News

Student letter prompts park cleanup in Maple Ridge

Haley Murgatroyd,  12, walks past a stream in Reg Franklin Park, which was cleaned by the district on Thursday, after she complained about the park being full of litter. The previous day condoms, drug paraphernalia and garbage was strewn throughout the park, adjacent to Eric Langton Elementary School. - Colleen Flanagan/The News
Haley Murgatroyd, 12, walks past a stream in Reg Franklin Park, which was cleaned by the district on Thursday, after she complained about the park being full of litter. The previous day condoms, drug paraphernalia and garbage was strewn throughout the park, adjacent to Eric Langton Elementary School.
— image credit: Colleen Flanagan/The News

Haley Murgatroyd has always known Reg Franklin Park, a patch of green, adjacent to her school, was a place that's off limits.

She's seen teenagers stumble out of bushes, drug deals and the homeless bed down for the night near the stream that trickles below.

"It's always been gross," says Murgatroyd, a Grade 7 student at Eric Langton elementary.

A field trip to the park last Friday, however, forced Murgatroyd to use another superlative.

"It's one of the most scariest places in Maple Ridge," she says.

Her class headed into the park for a science lesson to find living and non-living things interacting with each other, but instead found a place littered with hazards.

She says there were syringes, beer bottles, lighters and condoms.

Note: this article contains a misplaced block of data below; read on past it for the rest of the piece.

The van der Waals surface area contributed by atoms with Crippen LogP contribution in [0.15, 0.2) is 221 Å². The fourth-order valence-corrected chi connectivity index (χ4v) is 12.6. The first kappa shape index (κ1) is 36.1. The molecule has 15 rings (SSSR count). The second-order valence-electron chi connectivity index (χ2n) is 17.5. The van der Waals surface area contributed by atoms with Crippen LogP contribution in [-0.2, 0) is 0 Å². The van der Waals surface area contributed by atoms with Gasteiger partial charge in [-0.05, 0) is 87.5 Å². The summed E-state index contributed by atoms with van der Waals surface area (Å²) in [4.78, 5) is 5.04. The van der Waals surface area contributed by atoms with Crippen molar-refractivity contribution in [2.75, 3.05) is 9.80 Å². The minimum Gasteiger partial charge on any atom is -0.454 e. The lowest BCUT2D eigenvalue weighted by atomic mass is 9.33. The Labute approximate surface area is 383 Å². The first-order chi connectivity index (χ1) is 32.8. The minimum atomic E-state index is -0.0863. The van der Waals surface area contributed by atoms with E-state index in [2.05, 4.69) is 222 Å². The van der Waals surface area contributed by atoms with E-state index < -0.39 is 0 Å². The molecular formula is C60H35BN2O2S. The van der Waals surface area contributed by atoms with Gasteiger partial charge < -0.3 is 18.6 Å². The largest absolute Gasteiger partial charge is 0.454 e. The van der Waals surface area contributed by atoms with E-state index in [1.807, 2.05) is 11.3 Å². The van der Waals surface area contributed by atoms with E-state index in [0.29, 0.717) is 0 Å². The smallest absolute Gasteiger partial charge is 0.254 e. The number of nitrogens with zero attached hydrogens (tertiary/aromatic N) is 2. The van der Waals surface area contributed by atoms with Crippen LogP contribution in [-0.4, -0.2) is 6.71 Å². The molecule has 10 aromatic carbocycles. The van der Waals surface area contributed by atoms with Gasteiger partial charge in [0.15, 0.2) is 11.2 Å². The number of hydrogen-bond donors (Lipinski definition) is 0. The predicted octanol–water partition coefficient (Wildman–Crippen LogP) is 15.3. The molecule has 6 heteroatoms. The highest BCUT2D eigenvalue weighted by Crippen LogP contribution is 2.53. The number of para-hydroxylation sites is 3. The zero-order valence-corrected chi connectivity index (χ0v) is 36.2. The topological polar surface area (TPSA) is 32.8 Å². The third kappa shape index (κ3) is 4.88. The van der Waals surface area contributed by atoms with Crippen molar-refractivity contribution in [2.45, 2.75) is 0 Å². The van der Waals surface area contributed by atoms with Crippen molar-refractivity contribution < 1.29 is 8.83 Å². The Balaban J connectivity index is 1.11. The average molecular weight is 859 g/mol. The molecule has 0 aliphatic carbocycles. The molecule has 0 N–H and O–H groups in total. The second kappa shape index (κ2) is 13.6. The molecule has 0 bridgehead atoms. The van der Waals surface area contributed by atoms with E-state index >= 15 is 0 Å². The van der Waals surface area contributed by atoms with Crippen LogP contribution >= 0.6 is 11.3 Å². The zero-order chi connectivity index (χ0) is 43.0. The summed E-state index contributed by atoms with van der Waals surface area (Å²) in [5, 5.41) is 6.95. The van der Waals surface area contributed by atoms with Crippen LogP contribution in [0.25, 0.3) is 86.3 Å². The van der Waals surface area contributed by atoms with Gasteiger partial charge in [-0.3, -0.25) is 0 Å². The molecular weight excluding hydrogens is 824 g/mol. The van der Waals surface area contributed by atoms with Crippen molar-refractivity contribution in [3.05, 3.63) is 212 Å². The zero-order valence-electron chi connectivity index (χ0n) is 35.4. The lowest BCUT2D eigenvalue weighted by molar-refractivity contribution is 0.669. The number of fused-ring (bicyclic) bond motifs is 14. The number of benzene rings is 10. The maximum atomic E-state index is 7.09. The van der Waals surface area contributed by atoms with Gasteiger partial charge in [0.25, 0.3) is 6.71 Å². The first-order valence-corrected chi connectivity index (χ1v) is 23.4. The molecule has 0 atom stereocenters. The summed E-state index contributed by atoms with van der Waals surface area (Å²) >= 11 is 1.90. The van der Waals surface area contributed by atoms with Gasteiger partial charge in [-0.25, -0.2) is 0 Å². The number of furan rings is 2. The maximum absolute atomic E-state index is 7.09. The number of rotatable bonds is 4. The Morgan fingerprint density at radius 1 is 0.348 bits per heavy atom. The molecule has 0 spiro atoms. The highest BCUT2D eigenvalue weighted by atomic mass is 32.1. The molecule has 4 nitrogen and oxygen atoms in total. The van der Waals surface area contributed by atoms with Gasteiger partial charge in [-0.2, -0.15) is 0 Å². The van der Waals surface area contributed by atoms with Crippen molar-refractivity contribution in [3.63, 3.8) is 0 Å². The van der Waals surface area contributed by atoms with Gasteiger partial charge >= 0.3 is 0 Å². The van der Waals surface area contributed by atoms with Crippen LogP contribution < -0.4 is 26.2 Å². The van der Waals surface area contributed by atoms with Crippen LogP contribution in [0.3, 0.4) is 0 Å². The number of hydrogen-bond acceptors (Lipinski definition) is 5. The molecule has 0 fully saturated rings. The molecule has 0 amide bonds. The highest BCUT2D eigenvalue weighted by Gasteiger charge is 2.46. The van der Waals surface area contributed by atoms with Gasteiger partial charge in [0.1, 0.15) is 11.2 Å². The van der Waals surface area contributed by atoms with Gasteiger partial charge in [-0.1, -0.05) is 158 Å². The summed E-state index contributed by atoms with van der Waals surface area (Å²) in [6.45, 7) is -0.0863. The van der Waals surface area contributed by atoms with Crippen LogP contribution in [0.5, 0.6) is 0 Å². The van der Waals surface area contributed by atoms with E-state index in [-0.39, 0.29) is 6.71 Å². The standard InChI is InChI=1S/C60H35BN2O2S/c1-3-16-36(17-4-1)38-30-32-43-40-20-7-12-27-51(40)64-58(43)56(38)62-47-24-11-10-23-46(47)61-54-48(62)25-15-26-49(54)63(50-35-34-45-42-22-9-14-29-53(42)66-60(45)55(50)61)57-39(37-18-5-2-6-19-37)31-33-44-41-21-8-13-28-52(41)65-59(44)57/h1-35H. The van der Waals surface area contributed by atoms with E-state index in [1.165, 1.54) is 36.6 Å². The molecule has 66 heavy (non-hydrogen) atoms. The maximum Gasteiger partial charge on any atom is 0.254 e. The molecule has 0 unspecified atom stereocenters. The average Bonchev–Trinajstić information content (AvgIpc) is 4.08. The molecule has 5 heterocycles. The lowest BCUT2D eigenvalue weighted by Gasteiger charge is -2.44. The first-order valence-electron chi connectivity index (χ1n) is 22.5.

There wasn't an organism in sight.

"I don't think they can live in that water," Murgatroyd said as she describes a dying brook that's "bubbling, disgusting and orange."

Murgatroyd's complaints, however, are familiar to the school, although principal John Wheatley says he didn't hear about the class' experience from her teacher.

"It's always been a space where teenagers have gathered and sometimes the homeless," said Wheatley.

"It's not a spot where we let the kids go too often."

A fence was built earlier this year between the school and park.

The park has always been littered with garbage, but Wheatley adds the school has not called the parks department to complain.

"It's not an issue for the school," he said.

Murgatroyd's complaints however, prompted quick action from the District of Maple Ridge, which sent workers to the park Thursday, a day after being forwarded a letter from her.

Director of parks and facilities David Boag commended Murgatroyd for taking the time to report a "potentially unsafe" condition.

"We rely on our parks patrons a great deal to be our eyes and ears in our parks, and certainly appreciate a phone call or a memo reporting any unsafe conditions," said Boag.

Litter patrols in areas such as Reg Franklin Park are scheduled every two weeks. However, Boag indicated that when the district receives a complaint or concern, it can alter the schedule to have the site checked much sooner.

Parks staff did not find any syringes inside the park, but are planning to add garbage bins to reduce litter.

The Alouette River Management Society believes the stream that runs through the park is an arm of Morse Creek, which feeds into the South Alouette River.

Acting executive director Greta Borick-Cunningham said Murgatroyd's school might want to adopt the stream.

Murgatroyd thinks that's a great idea.

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